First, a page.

Stools normally sink in the toilet, but your diet and other factors can cause your stools to change in structure. This may result in floating stools.
Floating stools are usually nothing to be concerned about. They’re not always a symptom of an illness or disease. Your stools will most likely return to normal without any treatment.
Certain foods can cause gas in your stools. Foods that commonly cause gas contain large amounts of sugar, lactose, starch, or fiber, such as:
- soft drinks
- sugar-free candies
Malabsorption can occur when your stools pass through your intestines too quickly, such as when you have diarrhea. It can also occur when your body doesn’t process and absorb nutrients correctly.
If you have severe malabsorption, your floating stools may also have a strong odor and appear greasy.
A common cause of malabsorption is gastrointestinal (GI) tract infections. GI tract infections can be caused by viral or bacterial infections. These infections usually go away without any treatment.
Floating stools commonly occur in people who have lactose intolerance when they drink or eat dairy products. Lactose intolerance is the inability to digest lactose, which is a sugar found in dairy products.
Ingesting dairy products when you’re lactose intolerant can cause gas in your stools and diarrhea. This can lead to malabsorption.
Some medical conditions that can cause floating stools include:
Celiac disease is an autoimmune condition that causes damage to the lining of the small intestine when gluten is eaten.
Gluten is a protein found mainly in wheat products. Currently, there’s no cure for celiac disease. The symptoms go away when gluten is avoided.
Cystic fibrosis is an inherited chronic condition that causes an excess production of thick and sticky mucus in the lungs and digestive tract. The excess mucus in the pancreas prevents the proper absorption of nutrients, which can cause floating stools.
There’s no cure for cystic fibrosis. Treatments, including medications, may reduce floating stools, as well as other symptoms of the disease.
Short bowel syndrome
Short bowel syndrome occurs when the intestines don’t absorb nutrients properly. This syndrome can be caused by an intestinal disease. It can also be caused when part of the small intestine is missing from either a genetic defect or surgical removal.
Rare genetic conditions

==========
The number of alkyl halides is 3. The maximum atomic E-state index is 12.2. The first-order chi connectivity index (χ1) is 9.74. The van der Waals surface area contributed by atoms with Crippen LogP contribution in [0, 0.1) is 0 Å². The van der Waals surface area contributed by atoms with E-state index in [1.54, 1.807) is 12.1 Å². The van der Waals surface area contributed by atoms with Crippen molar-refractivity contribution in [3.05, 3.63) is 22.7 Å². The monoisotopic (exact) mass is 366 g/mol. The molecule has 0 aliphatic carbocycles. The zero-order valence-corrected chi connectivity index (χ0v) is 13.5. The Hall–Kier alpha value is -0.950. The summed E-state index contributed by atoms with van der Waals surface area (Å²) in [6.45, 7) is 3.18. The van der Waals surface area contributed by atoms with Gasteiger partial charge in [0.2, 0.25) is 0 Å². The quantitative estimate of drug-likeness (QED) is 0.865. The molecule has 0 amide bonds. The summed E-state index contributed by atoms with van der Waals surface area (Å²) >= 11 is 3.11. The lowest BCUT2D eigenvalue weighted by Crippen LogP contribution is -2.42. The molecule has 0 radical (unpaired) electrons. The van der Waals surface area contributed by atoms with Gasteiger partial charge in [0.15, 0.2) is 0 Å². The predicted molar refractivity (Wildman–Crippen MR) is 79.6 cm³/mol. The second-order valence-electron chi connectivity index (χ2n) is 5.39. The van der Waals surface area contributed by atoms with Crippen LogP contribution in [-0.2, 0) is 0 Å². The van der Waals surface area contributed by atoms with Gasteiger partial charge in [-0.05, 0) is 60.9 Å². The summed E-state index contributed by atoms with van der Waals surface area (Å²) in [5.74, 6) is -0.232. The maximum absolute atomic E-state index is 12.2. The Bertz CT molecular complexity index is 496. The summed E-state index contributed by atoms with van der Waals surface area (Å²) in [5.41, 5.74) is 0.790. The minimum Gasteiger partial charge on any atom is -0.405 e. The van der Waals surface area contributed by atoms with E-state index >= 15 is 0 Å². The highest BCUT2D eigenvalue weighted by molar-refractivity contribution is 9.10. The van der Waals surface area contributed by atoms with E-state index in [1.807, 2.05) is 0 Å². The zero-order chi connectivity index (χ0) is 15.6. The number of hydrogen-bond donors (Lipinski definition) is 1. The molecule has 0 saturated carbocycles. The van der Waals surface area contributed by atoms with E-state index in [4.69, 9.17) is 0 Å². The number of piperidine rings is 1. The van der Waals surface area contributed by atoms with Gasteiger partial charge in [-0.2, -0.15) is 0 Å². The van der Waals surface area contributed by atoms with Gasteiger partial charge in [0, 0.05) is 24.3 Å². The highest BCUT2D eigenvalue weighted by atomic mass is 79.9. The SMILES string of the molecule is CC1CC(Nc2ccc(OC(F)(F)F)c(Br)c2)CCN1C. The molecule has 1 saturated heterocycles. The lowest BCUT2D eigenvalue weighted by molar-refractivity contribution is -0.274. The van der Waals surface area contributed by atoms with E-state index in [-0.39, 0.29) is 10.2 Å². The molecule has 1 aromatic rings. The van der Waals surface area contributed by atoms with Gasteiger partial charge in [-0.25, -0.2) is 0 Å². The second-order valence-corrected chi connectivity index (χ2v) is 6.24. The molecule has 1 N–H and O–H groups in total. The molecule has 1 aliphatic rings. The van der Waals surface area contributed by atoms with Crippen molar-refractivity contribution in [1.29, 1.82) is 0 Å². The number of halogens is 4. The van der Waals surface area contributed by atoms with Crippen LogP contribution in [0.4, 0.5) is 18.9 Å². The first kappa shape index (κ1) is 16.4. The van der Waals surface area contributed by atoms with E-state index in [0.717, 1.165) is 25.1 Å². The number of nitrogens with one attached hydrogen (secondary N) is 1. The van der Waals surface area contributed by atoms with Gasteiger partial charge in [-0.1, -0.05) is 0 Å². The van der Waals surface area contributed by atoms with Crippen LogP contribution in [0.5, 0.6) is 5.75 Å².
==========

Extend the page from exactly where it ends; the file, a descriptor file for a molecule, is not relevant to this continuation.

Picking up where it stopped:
Extremely rare genetic conditions that can cause floating stools include:
- Bassen-Kornzweig syndrome, a condition that prevents the intestines from absorbing fat
- biliary atresia, when you have underdeveloped bile ducts which make the intestines less able to absorb fats
- disaccharidase deficiency, a deficiency or absence of certain enzymes which are needed to break down some sugars and starches
Call your doctor if you have floating stools for more than two weeks.
Get immediate medical help if your floating stools are accompanied by:
- blood in your stools
- weight loss
These symptoms may be signs of severe illness or malabsorption.
In order to find out the cause, your doctor will ask questions about how long you’ve had floating stools, your diet, your medical history, and other symptoms.
If they suspect an underlying medical condition, your doctor may order blood or stool tests to try to diagnose the specific cause of your floating stools.
Treatment may not be needed. If your doctor does recommend treatment, it will depend on the cause of your floating stools. They may prescribe antibiotics for bacterial infections, antidiarrheal medications for diarrhea, or recommend dietary changes.
If you have floating stools but no other symptoms, you may want to try a home treatment. There’s a good chance that your floating stools are caused by your diet.
Try keeping a record of the foods you eat and your bowel movements. Take note when you have floating stools.
When you notice them, check what foods you ate recently. This can help you identify which foods are causing your floating stools. Once you identify the foods, you can avoid them in the future.